Experts At The Table: Stacking The Deck

First of three parts: Planning for success in 3D ICs isn’t so easy, particularly when power and thermal issues are factored in. Tools have been created, but are largely untested and may need modification.


By Ann Steffora Mutschler
There is no doubt 3D stacking brings challenges not only from the design perspective, but also on the tool side. EDA vendors have been working for more than a few years to ready tools for stacked-die designs.

How smooth the transition is, however, is a big question mark. Because the approach is new, not all the challenges are fully understood yet. And while most EDA vendors believe the tools are in good shape, questions remain.

“In respect to challenges to 3D from an EDA tool perspective, it is very important [to make] sure that the custom, the digital and the package are very well integrated because 3D is about that heterogeneous system,” said Samta Bansal, product marketing for applied silicon realization in strategy and market development at Cadence Design Systems. Therefore, bringing all the components together seamlessly is important as the foundation. That’s challenging too, she pointed out. “It’s not easy to make sure that you’re integrating all these platforms.”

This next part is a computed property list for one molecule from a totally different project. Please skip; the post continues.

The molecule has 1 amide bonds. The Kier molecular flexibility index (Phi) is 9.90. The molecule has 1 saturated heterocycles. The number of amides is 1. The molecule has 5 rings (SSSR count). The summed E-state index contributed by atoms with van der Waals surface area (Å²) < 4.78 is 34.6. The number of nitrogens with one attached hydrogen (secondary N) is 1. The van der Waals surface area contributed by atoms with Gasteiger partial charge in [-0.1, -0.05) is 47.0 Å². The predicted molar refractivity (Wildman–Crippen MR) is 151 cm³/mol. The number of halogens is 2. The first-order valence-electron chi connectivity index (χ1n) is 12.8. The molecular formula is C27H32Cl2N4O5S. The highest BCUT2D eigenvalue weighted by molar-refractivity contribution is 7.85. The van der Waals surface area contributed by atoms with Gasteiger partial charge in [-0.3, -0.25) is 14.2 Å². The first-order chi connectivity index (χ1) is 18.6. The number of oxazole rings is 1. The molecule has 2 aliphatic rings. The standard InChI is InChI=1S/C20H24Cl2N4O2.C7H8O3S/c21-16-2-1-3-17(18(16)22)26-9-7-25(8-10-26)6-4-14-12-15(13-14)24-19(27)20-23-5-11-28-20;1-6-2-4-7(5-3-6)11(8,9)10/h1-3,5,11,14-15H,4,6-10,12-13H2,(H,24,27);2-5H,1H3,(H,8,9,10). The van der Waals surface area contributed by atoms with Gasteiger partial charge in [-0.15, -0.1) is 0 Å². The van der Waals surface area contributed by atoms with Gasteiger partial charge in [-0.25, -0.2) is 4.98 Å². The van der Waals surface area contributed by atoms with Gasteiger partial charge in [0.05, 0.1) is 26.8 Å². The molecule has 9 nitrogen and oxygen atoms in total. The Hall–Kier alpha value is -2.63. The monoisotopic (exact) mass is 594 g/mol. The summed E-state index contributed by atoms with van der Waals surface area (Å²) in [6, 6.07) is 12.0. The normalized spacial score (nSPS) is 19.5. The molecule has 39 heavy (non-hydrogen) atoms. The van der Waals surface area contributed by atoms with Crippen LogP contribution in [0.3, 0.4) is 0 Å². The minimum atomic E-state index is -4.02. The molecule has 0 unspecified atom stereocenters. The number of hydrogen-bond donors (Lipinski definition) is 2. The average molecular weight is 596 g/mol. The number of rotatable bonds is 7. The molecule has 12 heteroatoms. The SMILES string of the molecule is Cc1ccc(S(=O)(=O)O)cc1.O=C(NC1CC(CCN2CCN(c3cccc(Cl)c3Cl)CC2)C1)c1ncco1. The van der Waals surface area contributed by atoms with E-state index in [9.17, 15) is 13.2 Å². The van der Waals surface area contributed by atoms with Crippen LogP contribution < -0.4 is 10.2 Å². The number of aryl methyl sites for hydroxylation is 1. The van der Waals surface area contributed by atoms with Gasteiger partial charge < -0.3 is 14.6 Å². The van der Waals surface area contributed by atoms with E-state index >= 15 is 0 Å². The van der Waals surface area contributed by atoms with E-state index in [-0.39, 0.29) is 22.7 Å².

She’s not alone in this assessment. Carey Robertson, product marketing director at Mentor Graphics, said he is watching to see if the industry will realize the 3D appeal in as non-disruptive a way as possible.

“Designers are counting on EDA tools to provide that,” Robertson said. “There are going to be some disruptions and the question is how much? We don’t see a lot of customers yet designing with 3D in mind. They are looking at it as 3D will be some cost savings over yield savings to, ‘Yes, I’m designing systems today and 3D is just a new way to do systems. I’ll put my analog on 65nm and my digital on 20nm, slap it all together and it’ll be fantastic.’ For customers who are more forward looking, they are thinking, ‘I’ll take advantage of 3D for Wide I/O applications and I will have a performance benefit.’”